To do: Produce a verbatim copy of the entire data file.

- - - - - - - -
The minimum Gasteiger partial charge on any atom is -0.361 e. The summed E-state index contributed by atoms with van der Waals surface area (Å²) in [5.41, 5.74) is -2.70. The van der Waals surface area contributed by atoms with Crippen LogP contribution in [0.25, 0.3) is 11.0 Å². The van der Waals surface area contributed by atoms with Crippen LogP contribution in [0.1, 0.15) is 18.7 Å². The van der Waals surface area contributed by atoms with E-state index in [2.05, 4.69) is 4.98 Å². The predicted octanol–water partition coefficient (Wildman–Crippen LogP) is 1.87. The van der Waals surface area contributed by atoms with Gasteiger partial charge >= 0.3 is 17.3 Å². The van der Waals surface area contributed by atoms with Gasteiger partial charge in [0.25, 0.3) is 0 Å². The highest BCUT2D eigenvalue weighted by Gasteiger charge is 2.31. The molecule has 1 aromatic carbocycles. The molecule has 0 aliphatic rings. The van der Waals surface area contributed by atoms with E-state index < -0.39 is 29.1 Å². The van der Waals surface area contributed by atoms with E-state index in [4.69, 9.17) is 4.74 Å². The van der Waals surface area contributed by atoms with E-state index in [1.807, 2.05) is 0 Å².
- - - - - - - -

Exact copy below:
The minimum Gasteiger partial charge on any atom is -0.361 e. The summed E-state index contributed by atoms with van der Waals surface area (Å²) in [5.41, 5.74) is -2.70. The van der Waals surface area contributed by atoms with Crippen LogP contribution in [0.25, 0.3) is 11.0 Å². The van der Waals surface area contributed by atoms with Crippen LogP contribution in [0.1, 0.15) is 18.7 Å². The van der Waals surface area contributed by atoms with E-state index in [2.05, 4.69) is 4.98 Å². The predicted octanol–water partition coefficient (Wildman–Crippen LogP) is 1.87. The van der Waals surface area contributed by atoms with Gasteiger partial charge >= 0.3 is 17.3 Å². The van der Waals surface area contributed by atoms with Gasteiger partial charge in [0.25, 0.3) is 0 Å². The highest BCUT2D eigenvalue weighted by Gasteiger charge is 2.31. The molecule has 1 aromatic carbocycles. The molecule has 0 aliphatic rings. The van der Waals surface area contributed by atoms with E-state index < -0.39 is 29.1 Å². The van der Waals surface area contributed by atoms with E-state index in [4.69, 9.17) is 4.74 Å². The van der Waals surface area contributed by atoms with E-state index in [1.807, 2.05) is 0 Å².